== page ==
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Kevin Rudd Tables the National Apology to Indigenous People to Be Held Tomorrow (Wednesday Australan Time)


Society & Culture  (tags: indigenous, australia, national sorry day, rudd, prime minister, stolen generation, sorry, society, culture, humans, politics, rights )

Ali
- 2478 days ago - news.com.au
FEDERAL parliament will say sorry for the "profound grief, suffering and loss" inflicted on the stolen generations and will vow to never let it happen again. Continued below as this is an important day for Australia......



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Ali Hirst (286)
Tuesday February 12, 2008, 1:08 am
Prime Minister Kevin Rudd today tabled in parliament the text of the national apology, giving notice it would be moved tomorrow.

The statement contains the word sorry three times.

The apology honours Australia's indigenous people, "the oldest continuing cultures in human history''.

"We reflect on their past mistreatment,'' the apology reads.

"We reflect in particular on the mistreatment of those who were stolen generations, this blemished chapter in our nation's history.''

Hundreds of indigenous Australians have descended on Canberra to witness the historic apology which comes more than a decade after the Bringing Them Home report.

The report documented the stories of tens of thousands of Aboriginal children taken from their families by governments between 1910 to the early 1970s.

The former Howard government, which lost last year's election, refused to issue a formal apology claiming it would leave the commonwealth liable to a flood of compensation claims.

The parliament will apologise for breaking up families and for the pain, degradation and suffering inflicted on the Aboriginal people.

Profound grief

"We apologise for the laws and policies of successive parliaments and governments that have inflicted profound grief, suffering and loss on these our fellow Australians,'' the apology says.

"We apologise especially for the removal of Aboriginal and Torres Strait Islander children from their families, their communities and their country.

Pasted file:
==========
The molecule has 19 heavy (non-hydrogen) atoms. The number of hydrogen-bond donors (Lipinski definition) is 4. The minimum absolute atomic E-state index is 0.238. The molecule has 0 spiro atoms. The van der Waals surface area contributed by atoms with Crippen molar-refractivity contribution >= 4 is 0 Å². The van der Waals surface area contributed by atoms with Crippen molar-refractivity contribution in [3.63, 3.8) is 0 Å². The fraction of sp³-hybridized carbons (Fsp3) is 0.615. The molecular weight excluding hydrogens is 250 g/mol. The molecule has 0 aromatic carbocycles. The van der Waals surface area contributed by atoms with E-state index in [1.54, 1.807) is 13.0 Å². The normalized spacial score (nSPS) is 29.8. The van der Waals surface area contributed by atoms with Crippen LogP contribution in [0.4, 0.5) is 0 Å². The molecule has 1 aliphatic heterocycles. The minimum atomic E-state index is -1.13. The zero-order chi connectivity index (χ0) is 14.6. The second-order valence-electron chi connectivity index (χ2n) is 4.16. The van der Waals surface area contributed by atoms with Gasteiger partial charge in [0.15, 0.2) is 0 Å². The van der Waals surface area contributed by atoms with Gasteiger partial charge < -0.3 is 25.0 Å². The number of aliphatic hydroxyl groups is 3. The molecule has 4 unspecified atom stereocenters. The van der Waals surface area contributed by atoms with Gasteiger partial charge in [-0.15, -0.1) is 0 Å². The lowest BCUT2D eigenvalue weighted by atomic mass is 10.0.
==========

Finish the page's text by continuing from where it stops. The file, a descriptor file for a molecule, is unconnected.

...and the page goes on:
"For the pain, suffering and hurt of these stolen generations, their descendants and for their families left behind, we say sorry.

"To the mothers and the fathers, the brothers and the sisters, for the breaking up of families and communities, we say sorry.

"And for the indignity and degradation thus inflicted on a proud people and a proud culture, we say sorry.''

'New page in history'

The apology says a new page in Australia's history can now be written.

"We today take this first step by acknowledging the past and laying claim to a future that embraces all Australians,'' it says.

"A future where this Parliament resolves that the injustices of the past must never, never happen again.

"A future where we harness the determination of all Australians, indigenous and non-indigenous, to close the gap that lies between us in life expectancy, educational achievement and economic opportunity.

"A future where we embrace the possibility of new solutions to enduring problems where old approaches have failed.

"A future based on mutual respect, mutual resolve and mutual responsibility.

"A future where all Australians, whatever their origins, are truly equal partners, with equal opportunities and with an equal stake in shaping the next chapter in the history of this great country, Australia.''

Opposition attacks

The opposition today accused the Rudd government of being incompetent for not releasing the wording of the apology sooner.

"This is a government which hasn't really done its homework properly,'' coalition indigenous affairs spokesman Tony Abbott told reporters.